I often receive email messages and questions on social media from aspiring beat makers looking for advice on a myriad of things from synths to drum machines to drum programming and song arrangement. So, from here on out I’ll take to the blog on some “Dear Abby” for beatmakers type of business. We shall call it Ask BBoyTech.

First up… I received a question on one of my social network accounts the other week regarding which synth would be a good first hardware synth for someone who is not really new to making beats. This person has used DAWs and software synths but has never owned an actual hardware synth. So, he was looking to finally take a dive into the world of hardware synths but he didn’t have knowledge of which to pick and for what reasons. However, there was one particular thing that he knew and that was his budget which was $400.

My advice? You have to know what you want to do. So lets take a few things into account.

Mono or Poly?

Are you looking for a monosynth or a polysynth? It’s a matter of if you only want to play riffs, leads and bass or would you want to play chords too. If you want ill leads and bass etc. then a monosynth may be exactly what you need. If you plan to play chords, pads and strings etc. then a polysynth is that deal.

Be sure to give this some real thought. You will definitely be mad and annoyed if you plan to play chords but you inadvertently cop a monosynth (i.e. mono = 1 …as in one note at a time). Just keep in mind that soft synths tend to have fancy little switches called “Mono / Poly” that gives you the luxury to switch modes at any time. This is not the case with hardware synths. Choose wisely. It is either polyphonic or monophonic unless of course you cop a polyphonic synth and choose to play one note at a time when doing leads or bass and such. Poly synths are flexible that way but mono synths are not as forgiving or flexible in that regard.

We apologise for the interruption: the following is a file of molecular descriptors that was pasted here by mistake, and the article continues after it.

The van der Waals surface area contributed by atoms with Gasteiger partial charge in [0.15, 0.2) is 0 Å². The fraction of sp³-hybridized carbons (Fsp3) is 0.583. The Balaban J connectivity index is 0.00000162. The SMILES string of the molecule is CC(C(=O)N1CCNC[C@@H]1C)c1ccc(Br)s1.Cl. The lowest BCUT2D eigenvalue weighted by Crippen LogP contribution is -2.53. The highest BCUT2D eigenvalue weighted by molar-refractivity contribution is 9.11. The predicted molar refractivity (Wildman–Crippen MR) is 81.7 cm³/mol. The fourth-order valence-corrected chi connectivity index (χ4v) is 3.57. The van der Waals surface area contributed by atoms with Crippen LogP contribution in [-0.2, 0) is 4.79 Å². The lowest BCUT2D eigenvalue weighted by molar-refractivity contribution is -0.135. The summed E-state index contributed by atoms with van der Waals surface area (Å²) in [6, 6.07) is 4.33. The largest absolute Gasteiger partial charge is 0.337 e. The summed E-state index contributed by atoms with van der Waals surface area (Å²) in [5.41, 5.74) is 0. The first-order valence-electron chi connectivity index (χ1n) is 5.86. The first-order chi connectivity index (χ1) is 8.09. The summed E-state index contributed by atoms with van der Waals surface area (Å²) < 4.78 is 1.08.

Digital or Analog?

Are you finding yourself enamored and caught up by the sound and allure of real analog? If so, good news. We are smack dab in the center of a huge analog resurgence with gangs of analog synths in all price ranges in the market place. So if you aim is analog, for whatever the reason, there are some good choices out there from the Moog Minitaur to the über popular Arturia Microbrute.

On the other hand, there are some really cool digital synths out there. VA’s or virtual analog synths have come a long  way. Some sound less digital warm while others are unapologetically digital as a matter of fact. If you happen to be firm on a $400 budget there are loads of good choices for VAs with considerably more options and features on the used market over at eBay or something. Think M-Audio Venom, Korg Microkorg or even the classic Korg MS2000R (one of my personal favs – btw I copped one in 2012 for like $100 or something).

Keys or No Keys?

Another huge consideration. If you are coming from an all software synth sort of background, you’ll undoubtedly already have a keyboard controller of some sort. If you are a minimalist or even “space challenged” you may want to consider the keyboardless synth options such as the Waldorf Rocket or Dave Smith Instruments Mopho or the Moog Minitaur. They all have small footprints and can be controlled via your existing keyboard controller. This sort of option will not take you too far out of your comfort zone in terms of how you’ve interacted with your soft synths. Be mindful though, smaller desktop synths are less knobby and tend to rely on software editors or a knobby keyboard controller with your own custom mappings to get the most out of them.

Here are some options;

Volca Keys






Ultimately, if you are looking to jump into your first hardware synth, you have a few things to consider. It may help to pay attention to what you like/dislike about your existing soft synths. It may pay off in the end to get something that compliments the existing rig so that you can bring it all together in the end.

Feel free to pile on in the comments below. Peace!

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